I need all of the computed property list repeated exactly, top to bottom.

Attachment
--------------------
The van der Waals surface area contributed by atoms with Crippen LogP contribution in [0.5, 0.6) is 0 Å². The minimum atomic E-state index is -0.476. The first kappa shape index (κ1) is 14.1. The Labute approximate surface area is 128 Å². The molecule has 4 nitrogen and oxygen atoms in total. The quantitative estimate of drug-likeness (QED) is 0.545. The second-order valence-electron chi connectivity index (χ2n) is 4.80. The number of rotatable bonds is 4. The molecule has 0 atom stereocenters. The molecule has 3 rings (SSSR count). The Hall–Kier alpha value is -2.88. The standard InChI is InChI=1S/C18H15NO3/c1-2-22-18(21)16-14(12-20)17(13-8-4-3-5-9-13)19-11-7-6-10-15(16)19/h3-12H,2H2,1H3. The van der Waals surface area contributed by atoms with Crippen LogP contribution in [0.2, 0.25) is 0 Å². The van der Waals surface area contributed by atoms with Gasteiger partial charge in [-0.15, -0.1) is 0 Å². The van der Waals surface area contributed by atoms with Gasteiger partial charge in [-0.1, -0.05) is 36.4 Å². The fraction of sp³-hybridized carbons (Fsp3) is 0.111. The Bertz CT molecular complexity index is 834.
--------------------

The van der Waals surface area contributed by atoms with Crippen LogP contribution in [0.5, 0.6) is 0 Å². The minimum atomic E-state index is -0.476. The first kappa shape index (κ1) is 14.1. The Labute approximate surface area is 128 Å². The molecule has 4 nitrogen and oxygen atoms in total. The quantitative estimate of drug-likeness (QED) is 0.545. The second-order valence-electron chi connectivity index (χ2n) is 4.80. The number of rotatable bonds is 4. The molecule has 0 atom stereocenters. The molecule has 3 rings (SSSR count). The Hall–Kier alpha value is -2.88. The standard InChI is InChI=1S/C18H15NO3/c1-2-22-18(21)16-14(12-20)17(13-8-4-3-5-9-13)19-11-7-6-10-15(16)19/h3-12H,2H2,1H3. The van der Waals surface area contributed by atoms with Crippen LogP contribution in [0.2, 0.25) is 0 Å². The van der Waals surface area contributed by atoms with Gasteiger partial charge in [-0.15, -0.1) is 0 Å². The van der Waals surface area contributed by atoms with Gasteiger partial charge in [-0.1, -0.05) is 36.4 Å². The fraction of sp³-hybridized carbons (Fsp3) is 0.111. The Bertz CT molecular complexity index is 834.